Flash, the ubiquitous Web plug-in that has driven the success of YouTube and the vast majority of online video has one big limitation: its files are not protected from being saved, mashed or republished.
Apple’s QuickTime and Microsoft’s Windows Media Player have robust security protocols.
Since Flash has been mostly streamed and not downloaded — you see it then it’s gone, the issue of digital rights management has not been an issue.
In a giant development in our industry, Adobe is introducing downloadable content with the new Adobe Media Player. Set for launch next month, the new platform will allow users to download Flash files to the desktop.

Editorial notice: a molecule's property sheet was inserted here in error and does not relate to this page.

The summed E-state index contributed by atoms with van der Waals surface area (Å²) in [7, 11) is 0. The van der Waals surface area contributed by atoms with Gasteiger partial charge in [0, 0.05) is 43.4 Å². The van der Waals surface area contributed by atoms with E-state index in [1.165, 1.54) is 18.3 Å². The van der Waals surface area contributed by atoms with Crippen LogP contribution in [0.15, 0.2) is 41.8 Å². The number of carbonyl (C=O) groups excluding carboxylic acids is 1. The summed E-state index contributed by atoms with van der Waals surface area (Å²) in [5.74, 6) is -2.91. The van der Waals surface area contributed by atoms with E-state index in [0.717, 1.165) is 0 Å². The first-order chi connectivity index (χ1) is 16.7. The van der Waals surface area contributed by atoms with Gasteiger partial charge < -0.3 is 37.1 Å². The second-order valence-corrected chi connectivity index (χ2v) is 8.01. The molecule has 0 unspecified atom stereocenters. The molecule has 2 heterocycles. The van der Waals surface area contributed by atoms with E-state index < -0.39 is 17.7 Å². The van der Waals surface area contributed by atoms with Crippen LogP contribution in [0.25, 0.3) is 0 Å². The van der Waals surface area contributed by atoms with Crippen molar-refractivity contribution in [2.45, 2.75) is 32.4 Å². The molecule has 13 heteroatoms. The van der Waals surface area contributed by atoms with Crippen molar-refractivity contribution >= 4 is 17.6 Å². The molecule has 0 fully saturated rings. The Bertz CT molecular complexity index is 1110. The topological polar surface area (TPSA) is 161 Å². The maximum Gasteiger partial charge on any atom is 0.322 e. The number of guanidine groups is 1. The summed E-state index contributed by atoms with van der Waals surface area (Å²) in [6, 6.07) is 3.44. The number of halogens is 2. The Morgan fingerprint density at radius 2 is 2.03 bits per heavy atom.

Will this new devlopment best Apple and iTunes? Not sure about that, particulary as downloadable Flash videos will only work on the computer and not on the iPod.
But, surely rights management will be critical in getting premium content creators to use the Adobe Media Player. Today, the company is expected to announce a major initiative.
Other companies have DRM products for Flash, but this is the first time Adobe has unveiled its own solution.
To get the download on the new Adobe rights management system, I spoke with Laurel Reitman at Adobe in San Francisco earlier this month.
— Andy Plesser